4 medium baking potatoes
2/3 cup low-calorie mayonnaise
1 stalk celery, chopped
1/4 cup onion, chopped
1 sweet green pepper, chopped
1 tbsp. mustard
1 tsp. cider vinegar
1/4 tsp. salt
1/4 tsp. pepper
1 hard boiled egg, coarsely chopped

Boil potatoes 20 minutes or until tender.  Cool.  Chop coarsely (I peeled mine this time but they are also good unpeeled).  Mix with other ingredients.  Chill for 4 hours before serving.

My giveaway for two horse mystery novels ends tomorrow, don't forget to ENTER!

Friday, March 25, 2011

Losing a Tooth - Memory Lane Friday

It's Memory Lane Friday and today's topic is a memory from first grade.  Everyone is welcome to link up their memories. 

Back in first grade was when they started reading groups.  There were four reading groups, and each of the groups was in a different corner of the classroom.  Wonder if they still break classes up into different reading groups, based on ability level?  Seems there would be a nicer way to handle it.  At any rate, I was in the advanced reading group because I'd been reading for a while already. 

So one day we were in reading group and I was wiggling away at a loose tooth.  Wiggle wiggle wiggle.  All of the sudden, to my horror, it fell out!  I sat there with the detached tooth in my mouth and didn't know what to do.  Should I say something?  I was such a timid child, that I couldn't imagine speaking up.  Gradually, I slipped the loose tooth into my pocket, and never said a word.  I was upset all day over that tooth.

When I got home, though, and found out about the existence of the tooth fairy, I felt much better.  And when I got makeup for playing dress up under my pillow the next morning, I was feeling great about the whole thing, and couldn't wait to lose my next tooth!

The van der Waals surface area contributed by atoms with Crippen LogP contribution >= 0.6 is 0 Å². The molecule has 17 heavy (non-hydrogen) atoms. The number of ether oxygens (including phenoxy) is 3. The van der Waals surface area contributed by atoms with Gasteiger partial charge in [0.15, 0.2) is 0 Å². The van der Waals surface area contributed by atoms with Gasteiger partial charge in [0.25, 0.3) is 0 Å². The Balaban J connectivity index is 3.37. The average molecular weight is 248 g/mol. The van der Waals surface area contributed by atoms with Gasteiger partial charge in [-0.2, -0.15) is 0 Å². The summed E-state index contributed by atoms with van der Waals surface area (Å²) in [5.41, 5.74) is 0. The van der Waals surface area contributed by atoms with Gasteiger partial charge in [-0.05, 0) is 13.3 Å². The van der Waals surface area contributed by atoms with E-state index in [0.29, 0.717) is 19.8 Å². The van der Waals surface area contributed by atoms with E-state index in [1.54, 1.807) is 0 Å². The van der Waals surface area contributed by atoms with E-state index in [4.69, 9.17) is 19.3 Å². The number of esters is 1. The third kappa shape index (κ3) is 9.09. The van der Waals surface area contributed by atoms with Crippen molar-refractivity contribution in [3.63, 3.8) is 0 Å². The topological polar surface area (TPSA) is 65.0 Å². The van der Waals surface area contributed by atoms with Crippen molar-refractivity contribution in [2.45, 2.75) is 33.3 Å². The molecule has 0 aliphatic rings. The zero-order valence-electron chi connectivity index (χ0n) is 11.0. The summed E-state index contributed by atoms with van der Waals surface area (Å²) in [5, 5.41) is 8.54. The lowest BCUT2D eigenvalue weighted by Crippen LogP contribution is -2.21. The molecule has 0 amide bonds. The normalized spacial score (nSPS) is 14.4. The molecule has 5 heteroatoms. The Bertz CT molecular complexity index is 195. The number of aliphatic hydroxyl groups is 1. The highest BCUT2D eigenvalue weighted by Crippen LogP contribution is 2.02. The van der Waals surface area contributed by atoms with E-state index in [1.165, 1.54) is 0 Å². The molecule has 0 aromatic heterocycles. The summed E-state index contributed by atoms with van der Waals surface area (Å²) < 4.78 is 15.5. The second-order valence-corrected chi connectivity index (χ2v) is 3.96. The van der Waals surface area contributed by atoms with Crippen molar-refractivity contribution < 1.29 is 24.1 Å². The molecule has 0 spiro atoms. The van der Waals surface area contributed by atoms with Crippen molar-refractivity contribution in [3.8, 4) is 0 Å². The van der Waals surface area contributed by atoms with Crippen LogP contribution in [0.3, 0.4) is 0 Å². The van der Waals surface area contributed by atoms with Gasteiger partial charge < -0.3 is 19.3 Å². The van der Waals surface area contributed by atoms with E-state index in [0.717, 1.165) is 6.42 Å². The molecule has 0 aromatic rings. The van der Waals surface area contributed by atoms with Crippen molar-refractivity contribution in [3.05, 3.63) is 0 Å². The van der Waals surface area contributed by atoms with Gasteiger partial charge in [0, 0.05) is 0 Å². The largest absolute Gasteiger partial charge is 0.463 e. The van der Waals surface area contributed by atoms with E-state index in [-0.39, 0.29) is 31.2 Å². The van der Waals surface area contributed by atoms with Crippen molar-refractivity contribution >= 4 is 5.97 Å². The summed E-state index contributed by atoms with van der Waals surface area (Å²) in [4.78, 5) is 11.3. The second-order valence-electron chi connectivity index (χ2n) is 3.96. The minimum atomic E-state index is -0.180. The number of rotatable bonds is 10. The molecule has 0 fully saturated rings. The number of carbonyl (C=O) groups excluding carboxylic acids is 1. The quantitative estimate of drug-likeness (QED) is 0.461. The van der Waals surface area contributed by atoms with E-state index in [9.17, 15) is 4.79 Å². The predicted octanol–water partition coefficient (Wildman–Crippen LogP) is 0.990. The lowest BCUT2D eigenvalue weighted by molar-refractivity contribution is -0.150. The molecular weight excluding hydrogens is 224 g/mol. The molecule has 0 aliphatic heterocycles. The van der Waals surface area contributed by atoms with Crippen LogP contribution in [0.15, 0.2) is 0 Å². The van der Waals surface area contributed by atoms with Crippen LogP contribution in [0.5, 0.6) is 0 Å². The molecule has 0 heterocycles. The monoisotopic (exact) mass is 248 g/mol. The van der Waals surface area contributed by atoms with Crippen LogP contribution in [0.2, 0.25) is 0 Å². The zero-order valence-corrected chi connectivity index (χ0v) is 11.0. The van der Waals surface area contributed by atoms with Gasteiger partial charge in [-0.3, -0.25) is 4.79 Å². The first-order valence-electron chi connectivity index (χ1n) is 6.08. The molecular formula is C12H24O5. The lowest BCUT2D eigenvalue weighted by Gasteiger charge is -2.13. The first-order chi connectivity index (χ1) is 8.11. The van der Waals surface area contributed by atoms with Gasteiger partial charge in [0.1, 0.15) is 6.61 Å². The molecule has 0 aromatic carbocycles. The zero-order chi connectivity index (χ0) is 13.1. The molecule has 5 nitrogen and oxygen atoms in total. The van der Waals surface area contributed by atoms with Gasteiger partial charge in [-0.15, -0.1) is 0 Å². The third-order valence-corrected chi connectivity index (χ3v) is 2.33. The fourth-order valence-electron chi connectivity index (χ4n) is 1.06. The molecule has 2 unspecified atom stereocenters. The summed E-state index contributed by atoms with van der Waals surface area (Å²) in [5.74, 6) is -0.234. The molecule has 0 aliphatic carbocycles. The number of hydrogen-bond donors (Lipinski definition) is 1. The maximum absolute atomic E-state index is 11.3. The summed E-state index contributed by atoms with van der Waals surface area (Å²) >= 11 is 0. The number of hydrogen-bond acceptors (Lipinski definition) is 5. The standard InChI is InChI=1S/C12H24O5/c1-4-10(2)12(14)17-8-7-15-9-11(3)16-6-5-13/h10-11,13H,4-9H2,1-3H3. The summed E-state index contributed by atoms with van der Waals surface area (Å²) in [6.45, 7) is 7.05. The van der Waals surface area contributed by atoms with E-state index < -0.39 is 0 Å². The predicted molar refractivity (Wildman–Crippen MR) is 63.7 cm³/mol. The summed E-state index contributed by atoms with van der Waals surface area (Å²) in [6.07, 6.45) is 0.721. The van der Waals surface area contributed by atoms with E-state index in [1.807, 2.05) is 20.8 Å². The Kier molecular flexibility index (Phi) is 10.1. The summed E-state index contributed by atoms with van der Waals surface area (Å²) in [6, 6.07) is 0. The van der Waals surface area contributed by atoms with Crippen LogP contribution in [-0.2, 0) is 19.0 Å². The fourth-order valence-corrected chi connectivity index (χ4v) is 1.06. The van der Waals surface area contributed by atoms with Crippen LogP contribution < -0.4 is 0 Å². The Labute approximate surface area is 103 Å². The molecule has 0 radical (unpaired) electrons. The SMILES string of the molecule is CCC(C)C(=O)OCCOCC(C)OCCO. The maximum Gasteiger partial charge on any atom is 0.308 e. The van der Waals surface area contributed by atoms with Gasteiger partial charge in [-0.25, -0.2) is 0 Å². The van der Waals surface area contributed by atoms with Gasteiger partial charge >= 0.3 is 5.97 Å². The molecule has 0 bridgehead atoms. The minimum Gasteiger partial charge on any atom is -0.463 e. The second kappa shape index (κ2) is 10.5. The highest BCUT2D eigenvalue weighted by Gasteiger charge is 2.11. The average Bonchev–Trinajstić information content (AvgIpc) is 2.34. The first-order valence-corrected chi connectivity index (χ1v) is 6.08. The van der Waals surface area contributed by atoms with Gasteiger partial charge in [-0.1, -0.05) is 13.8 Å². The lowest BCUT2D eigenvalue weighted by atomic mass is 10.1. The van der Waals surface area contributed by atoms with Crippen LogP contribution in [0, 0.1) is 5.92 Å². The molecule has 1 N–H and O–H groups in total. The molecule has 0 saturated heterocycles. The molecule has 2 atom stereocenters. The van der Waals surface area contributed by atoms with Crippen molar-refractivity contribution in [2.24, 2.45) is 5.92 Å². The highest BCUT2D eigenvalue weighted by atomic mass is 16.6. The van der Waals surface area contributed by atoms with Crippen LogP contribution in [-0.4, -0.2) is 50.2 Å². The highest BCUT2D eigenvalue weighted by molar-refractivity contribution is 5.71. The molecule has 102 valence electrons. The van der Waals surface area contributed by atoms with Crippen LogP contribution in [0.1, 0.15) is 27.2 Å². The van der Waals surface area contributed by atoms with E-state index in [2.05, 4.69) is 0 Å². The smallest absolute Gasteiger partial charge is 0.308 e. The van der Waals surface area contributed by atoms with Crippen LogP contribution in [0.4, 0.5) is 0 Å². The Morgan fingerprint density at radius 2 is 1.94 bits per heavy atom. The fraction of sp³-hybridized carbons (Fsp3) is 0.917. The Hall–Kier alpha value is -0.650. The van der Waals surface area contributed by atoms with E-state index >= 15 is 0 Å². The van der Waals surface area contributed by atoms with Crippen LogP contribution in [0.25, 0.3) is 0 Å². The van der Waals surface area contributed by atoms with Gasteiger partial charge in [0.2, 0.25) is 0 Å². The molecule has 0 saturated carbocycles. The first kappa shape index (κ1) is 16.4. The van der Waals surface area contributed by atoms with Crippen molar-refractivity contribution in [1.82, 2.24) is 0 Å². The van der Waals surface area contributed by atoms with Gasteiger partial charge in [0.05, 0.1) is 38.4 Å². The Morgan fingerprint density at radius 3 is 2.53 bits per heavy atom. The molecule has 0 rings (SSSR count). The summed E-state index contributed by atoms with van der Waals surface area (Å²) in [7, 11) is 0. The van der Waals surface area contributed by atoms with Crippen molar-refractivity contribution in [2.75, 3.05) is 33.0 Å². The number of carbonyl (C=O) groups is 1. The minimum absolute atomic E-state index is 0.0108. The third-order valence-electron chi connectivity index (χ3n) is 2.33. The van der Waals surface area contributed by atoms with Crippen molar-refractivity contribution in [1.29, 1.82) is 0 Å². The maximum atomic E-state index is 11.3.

If you'd like to link up to Memory Lane Friday, add your website to the link below.  Please take the time to go visit and comment on other's blogs as well!  Next week is a 'no theme' week on Memory Lane Friday.

Thursday, March 24, 2011

Of Doughnuts and Dancing, The Red Dress Club Prompt

It was completely out of character for Hilary to steal. She couldn’t quite believe herself as she quickly slipped the frosted treat into her bag, glancing around the room nervously. The other students were gathered around the lab desk of Brandon Adams, who was putting on a rap performance with a partially dissected frog. Hilary felt sweat dampen her armpits, and waited for someone to point her out and scream “THIEF!”. But as always, Hilary seemed to be wearing a cloak of invisibility, and no one paid her any mind.

Two periods later when Hilary was safely in the school library, she brought the pastry out for examination. For the past three weeks, the school had been abuzz with stories of flow-nuts. They were the invention of the school genius, Jason Kruggs, an underachiever of massive proportions. Jason should’ve been bound for the Ivy leagues, but instead he wasted his time partying and hacking into the computers of large corporations. He once slipped a code into the design programs of a large architectural firm in town. When the architects tried to use the program, their designs would fall to pieces, and an animated wolf would stalk across the computer screen, proclaiming “I HUFFED AND I PUFFED AND I BLEW YOUR LOUSY HOUSE DOWN!”